It sounds basic, but something that I consistently emphasise is the combination of accountability and realism in what can be achieved in a business in the short term, whilst keeping an eye on the long term goals. We ask our clients to focus on where they want to be by the end of the year in the five functions of their business (marketing, sales, operations, finance, talent) and identify what their major objectives are in those areas for the quarter, and then planning on a monthly basis. Critically, we help them make sure that those actions are concrete and unambiguous – “What am I actually going to do this month that is concrete, actionable, and gets me moving and takes me in the direction that I want to go?” So for example, “Find new freelancers who can work with my team” isn’t actionable. “Have four conversations with people who might be able to help this month” is. Breaking things down into small enough bits helps you to take action onto larger goals and helps to prevent inertia. And having accountability around that really helps.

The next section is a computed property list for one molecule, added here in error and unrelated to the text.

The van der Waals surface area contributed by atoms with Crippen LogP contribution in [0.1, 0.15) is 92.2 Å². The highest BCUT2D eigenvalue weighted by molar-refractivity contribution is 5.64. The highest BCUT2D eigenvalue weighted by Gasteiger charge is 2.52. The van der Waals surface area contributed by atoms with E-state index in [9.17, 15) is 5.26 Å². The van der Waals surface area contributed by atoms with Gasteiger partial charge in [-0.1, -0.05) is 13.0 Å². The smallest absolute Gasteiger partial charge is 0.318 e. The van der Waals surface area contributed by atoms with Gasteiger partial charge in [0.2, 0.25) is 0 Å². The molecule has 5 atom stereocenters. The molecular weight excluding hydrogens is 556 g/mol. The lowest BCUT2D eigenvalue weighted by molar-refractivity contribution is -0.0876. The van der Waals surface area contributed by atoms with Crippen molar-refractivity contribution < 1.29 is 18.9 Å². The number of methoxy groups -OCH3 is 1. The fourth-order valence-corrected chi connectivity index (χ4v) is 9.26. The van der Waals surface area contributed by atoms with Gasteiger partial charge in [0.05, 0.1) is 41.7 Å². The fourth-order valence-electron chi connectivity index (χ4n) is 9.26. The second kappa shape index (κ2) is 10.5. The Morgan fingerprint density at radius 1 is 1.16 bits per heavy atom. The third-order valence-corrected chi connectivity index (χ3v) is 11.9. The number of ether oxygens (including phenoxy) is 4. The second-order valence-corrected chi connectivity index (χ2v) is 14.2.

4. What advice do you most need to hear?

Enjoy the journey and take a long term view. It’s very easy in business to make a plan and start thinking it all needs to happen tomorrow. I can often get stressed about the rate of progress and not feel like we’ve moved forward fast enough in a month a quarter or even a year. I like what Dan Sullivan does, encouraging people to have a twenty-five year plan – one-hundred business quarters – and it helps to give perspective about short-term successes and failures. A good quarter is just one of 100 and the same is true for a bad one. Keep resetting and keep going and enjoy it while you do.